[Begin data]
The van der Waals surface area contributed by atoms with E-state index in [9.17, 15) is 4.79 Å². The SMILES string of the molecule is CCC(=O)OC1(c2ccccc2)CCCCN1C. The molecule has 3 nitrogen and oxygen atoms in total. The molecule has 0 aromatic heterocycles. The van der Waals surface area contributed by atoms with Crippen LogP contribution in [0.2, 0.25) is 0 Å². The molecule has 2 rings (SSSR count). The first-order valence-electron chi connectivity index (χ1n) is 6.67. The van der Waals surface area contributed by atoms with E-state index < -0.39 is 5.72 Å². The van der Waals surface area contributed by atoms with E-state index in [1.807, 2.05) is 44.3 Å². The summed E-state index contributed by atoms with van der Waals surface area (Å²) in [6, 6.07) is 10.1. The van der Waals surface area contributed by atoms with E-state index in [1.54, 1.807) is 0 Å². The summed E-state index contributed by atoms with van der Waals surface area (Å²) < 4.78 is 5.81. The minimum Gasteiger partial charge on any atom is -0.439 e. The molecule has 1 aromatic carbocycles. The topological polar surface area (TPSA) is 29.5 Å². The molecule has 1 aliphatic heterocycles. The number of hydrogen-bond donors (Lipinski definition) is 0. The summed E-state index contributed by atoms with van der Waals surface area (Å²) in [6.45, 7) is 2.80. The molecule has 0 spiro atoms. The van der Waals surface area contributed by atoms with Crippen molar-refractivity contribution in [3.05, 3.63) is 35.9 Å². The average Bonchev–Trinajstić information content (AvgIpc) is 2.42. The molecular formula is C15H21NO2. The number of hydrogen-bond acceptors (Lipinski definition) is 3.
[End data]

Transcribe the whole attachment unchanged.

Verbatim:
The van der Waals surface area contributed by atoms with E-state index in [9.17, 15) is 4.79 Å². The SMILES string of the molecule is CCC(=O)OC1(c2ccccc2)CCCCN1C. The molecule has 3 nitrogen and oxygen atoms in total. The molecule has 0 aromatic heterocycles. The van der Waals surface area contributed by atoms with Crippen LogP contribution in [0.2, 0.25) is 0 Å². The molecule has 2 rings (SSSR count). The first-order valence-electron chi connectivity index (χ1n) is 6.67. The van der Waals surface area contributed by atoms with E-state index < -0.39 is 5.72 Å². The van der Waals surface area contributed by atoms with E-state index in [1.807, 2.05) is 44.3 Å². The summed E-state index contributed by atoms with van der Waals surface area (Å²) in [6, 6.07) is 10.1. The van der Waals surface area contributed by atoms with E-state index in [1.54, 1.807) is 0 Å². The summed E-state index contributed by atoms with van der Waals surface area (Å²) < 4.78 is 5.81. The minimum Gasteiger partial charge on any atom is -0.439 e. The molecule has 1 aromatic carbocycles. The topological polar surface area (TPSA) is 29.5 Å². The molecule has 1 aliphatic heterocycles. The number of hydrogen-bond donors (Lipinski definition) is 0. The summed E-state index contributed by atoms with van der Waals surface area (Å²) in [6.45, 7) is 2.80. The molecule has 0 spiro atoms. The van der Waals surface area contributed by atoms with Crippen molar-refractivity contribution in [3.05, 3.63) is 35.9 Å². The average Bonchev–Trinajstić information content (AvgIpc) is 2.42. The molecular formula is C15H21NO2. The number of hydrogen-bond acceptors (Lipinski definition) is 3.